Not revisiting studies of what seems obvious probably stems from a combination of confirmation bias and reluctance to waste time and money in short supply. But the extension to studies of any kind undoubtedly relates to mundane career decisions. There’s no glory in replicating someone else’s study. If you’re a junior scientist, or even a senior one, it is far better for your career to come up with something unique. Even then, you’d better get positive results, or your chances of publication are slim, and no publication means time wasted, career-wise.

And why, you’re asking yourself, does this matter? Two reasons: First, there are potentially many common-sensical hypotheses that are unsound, but are propped up by poorly designed studies, and thus become part of the scientific canon. Second, the pursuit of the trivial in an effort to avoid replication opens up science for ridicule by people with political agendas.

The remedy seems clear enough. Replication studies and negative results need to have the same status as original studies with positive results. Try convincing a journal editor or department chair of that, and good luck.

The bloggings will continue until morale improves

Is it possible that blogging hurts your chances of getting published elsewhere?  That depends.

The ordinary opinion piece, like this one you’re reading now, can only help, always assuming you write well.  Even if you only have 30 followers, that’s 30 more than would ordinarily see your ideas expressed so fully otherwise, and potential publishers can get a very good overview of your writing skill with a click of a mouse.  Since opinion pieces tend to be transient, there’s little danger of “using up” good ideas, so you’re not competing with yourself.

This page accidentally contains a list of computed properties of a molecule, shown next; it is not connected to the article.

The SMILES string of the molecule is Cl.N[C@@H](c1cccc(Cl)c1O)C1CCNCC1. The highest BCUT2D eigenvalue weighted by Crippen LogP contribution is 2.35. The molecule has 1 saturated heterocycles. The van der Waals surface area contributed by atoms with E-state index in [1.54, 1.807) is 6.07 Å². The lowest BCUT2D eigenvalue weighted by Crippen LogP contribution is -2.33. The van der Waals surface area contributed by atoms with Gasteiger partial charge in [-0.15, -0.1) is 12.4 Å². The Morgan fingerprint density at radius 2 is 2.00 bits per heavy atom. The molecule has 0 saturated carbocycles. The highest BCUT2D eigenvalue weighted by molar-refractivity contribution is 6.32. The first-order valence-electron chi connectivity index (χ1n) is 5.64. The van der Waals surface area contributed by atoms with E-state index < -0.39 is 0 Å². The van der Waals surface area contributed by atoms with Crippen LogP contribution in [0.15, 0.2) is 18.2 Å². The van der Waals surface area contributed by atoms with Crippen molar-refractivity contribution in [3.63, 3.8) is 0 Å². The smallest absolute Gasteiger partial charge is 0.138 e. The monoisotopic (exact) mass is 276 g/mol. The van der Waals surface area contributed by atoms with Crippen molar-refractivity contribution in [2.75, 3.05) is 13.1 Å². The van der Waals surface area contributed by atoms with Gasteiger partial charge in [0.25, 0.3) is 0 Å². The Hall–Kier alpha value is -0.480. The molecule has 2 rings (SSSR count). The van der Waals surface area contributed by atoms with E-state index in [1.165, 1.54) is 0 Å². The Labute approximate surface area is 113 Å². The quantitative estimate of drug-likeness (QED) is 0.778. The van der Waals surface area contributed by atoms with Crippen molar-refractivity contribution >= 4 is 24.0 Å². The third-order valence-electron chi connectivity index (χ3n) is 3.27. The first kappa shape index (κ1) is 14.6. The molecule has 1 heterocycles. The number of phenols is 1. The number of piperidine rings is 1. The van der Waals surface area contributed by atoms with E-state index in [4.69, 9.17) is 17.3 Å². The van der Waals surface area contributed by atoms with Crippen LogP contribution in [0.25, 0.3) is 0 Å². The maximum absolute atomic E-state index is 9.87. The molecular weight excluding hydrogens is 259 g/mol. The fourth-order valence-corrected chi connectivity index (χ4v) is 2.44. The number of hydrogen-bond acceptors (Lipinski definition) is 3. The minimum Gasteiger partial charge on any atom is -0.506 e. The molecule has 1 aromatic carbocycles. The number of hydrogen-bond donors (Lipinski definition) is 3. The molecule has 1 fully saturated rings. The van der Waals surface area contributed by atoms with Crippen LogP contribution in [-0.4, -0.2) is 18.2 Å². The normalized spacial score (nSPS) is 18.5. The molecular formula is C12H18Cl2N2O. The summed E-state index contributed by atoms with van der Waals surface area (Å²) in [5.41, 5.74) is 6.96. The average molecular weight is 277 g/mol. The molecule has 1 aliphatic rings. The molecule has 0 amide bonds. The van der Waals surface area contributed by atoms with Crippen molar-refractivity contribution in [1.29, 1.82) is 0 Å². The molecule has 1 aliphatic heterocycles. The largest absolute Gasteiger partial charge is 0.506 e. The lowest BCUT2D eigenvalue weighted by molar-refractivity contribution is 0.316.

For more imaginative writing, however, it’s a different story.  That’s because most publishers consider your work, whether it’s fiction or poetry, to have already been published if you’ve posted it on your blog, and almost none are open to work that’s already published elsewhere.  Most writers would like to be published by someone else, if only to validate their work.  Although it’s true that self-publication has lost some of its stigma these days, there still remains the issue of whether anyone else whose opinion you might value thinks your work is worthwhile.